Road Race for Animals!

Omega Tau Sigma, the professional veterinary student fraternity, is proud to host the 24th annual 5K Road Race for Animals. The run/walk serves to promote the health of our community and to celebrate the human-animal bond. Proceeds benefit the Wildlife Medical Clinic, a non-profit veterinary student run clinic that accepts ill, injured, or orphaned wildlife. This year, we are also benefiting the Midwest Animal Rescue Service of Illinois, a no-kill shelter that rescues animals from hazardous situations including neglect, puppy mills, and natural disasters. Currently MARS is helping animals affected by hurricane Harvey.
This charity race is open to the public and welcomes runners and their canine exercise companions. Register here!
This charity race is open to the public and welcomes runners and their canine exercise companions. Register here!  See the Facebook Event Page here.

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New Golf Cart!

New cage setup for a Turkey Vulture

Dr. Reich, foreground L, investigates a Turkey Vulture’s external fixator. Kara, background, unpacks and organizes supplies during the move.

If you’ve been keeping up with our social media this summer, you’ve noticed that we’ve relocated to a new (temporary) location! While this new space is much larger, and it’s already feeling like home, it is also further away from our intake area.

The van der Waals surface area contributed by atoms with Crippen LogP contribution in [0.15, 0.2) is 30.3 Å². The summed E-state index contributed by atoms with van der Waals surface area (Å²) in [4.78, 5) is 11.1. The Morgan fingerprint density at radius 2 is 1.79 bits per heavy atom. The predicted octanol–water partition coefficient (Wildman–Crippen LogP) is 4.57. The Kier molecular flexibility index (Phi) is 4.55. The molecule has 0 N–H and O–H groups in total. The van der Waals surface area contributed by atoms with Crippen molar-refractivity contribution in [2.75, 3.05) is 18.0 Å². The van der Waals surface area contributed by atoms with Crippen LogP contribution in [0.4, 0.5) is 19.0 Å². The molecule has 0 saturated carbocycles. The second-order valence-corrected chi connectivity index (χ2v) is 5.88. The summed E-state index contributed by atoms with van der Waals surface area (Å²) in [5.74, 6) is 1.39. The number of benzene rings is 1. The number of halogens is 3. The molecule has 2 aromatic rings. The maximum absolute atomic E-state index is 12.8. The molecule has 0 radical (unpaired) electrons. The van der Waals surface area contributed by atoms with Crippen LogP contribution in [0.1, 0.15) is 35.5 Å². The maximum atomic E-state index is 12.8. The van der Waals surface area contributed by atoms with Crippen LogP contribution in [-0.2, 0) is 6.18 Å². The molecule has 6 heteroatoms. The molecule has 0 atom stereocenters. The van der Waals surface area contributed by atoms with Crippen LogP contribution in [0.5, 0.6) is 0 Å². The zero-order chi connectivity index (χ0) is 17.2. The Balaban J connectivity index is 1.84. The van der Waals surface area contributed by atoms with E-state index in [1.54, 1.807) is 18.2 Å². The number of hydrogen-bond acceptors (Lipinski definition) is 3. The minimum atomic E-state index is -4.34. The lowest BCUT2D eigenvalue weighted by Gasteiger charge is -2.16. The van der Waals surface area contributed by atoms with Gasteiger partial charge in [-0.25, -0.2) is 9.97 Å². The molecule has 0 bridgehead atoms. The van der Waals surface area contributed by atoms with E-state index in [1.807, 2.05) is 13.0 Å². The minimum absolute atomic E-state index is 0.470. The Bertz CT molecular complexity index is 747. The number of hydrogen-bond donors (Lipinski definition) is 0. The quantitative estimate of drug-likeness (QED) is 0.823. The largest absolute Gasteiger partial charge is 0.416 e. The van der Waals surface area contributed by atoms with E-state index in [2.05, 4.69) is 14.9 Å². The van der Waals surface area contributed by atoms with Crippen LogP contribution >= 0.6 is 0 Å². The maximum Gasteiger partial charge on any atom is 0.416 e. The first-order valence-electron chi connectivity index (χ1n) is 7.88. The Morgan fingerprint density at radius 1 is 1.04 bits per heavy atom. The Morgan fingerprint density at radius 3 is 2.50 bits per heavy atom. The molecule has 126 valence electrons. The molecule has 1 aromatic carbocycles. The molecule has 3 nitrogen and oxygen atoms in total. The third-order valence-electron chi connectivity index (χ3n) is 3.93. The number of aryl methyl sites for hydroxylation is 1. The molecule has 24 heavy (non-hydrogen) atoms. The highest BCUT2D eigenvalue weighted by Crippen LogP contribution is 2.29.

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10 Days of Odin

If you haven’t already heard, it’s Odin’s twentieth “clinic birthday”! Help him help our patients by donating for his 20th Birthday Bash at our online fundraising site.

On August 15, 1997, an emaciated juvenile red-tailed hawk made its way to the Wildlife Medical Clinic. Emergency fluid administration via an intraosseous catheter saved his life, and he came to be called “Odin”. With careful attention and diligent husbandry, Odin spent the following months healing and gaining weight and muscle.

However, as with any procedure, the catheterization that saved his life had its risks. An intra-osseous catheter is placed at the joint and goes into the bone marrow – in our most critical patients, this method is the fastest and most efficient method for pumping life-saving fluids into the body. However, if infected, joint problems are permanent and potentially fatal. In Odin’s case, his joint infection was caught early and was treated promptly, but resulted in lasting arthritis in the wing joint that permanently inhibited natural mobility. As hawks, like most bird species, require full range-of-motion in their wings for proper flight and, especially, swift hunting, Odin would never survive in the wild.

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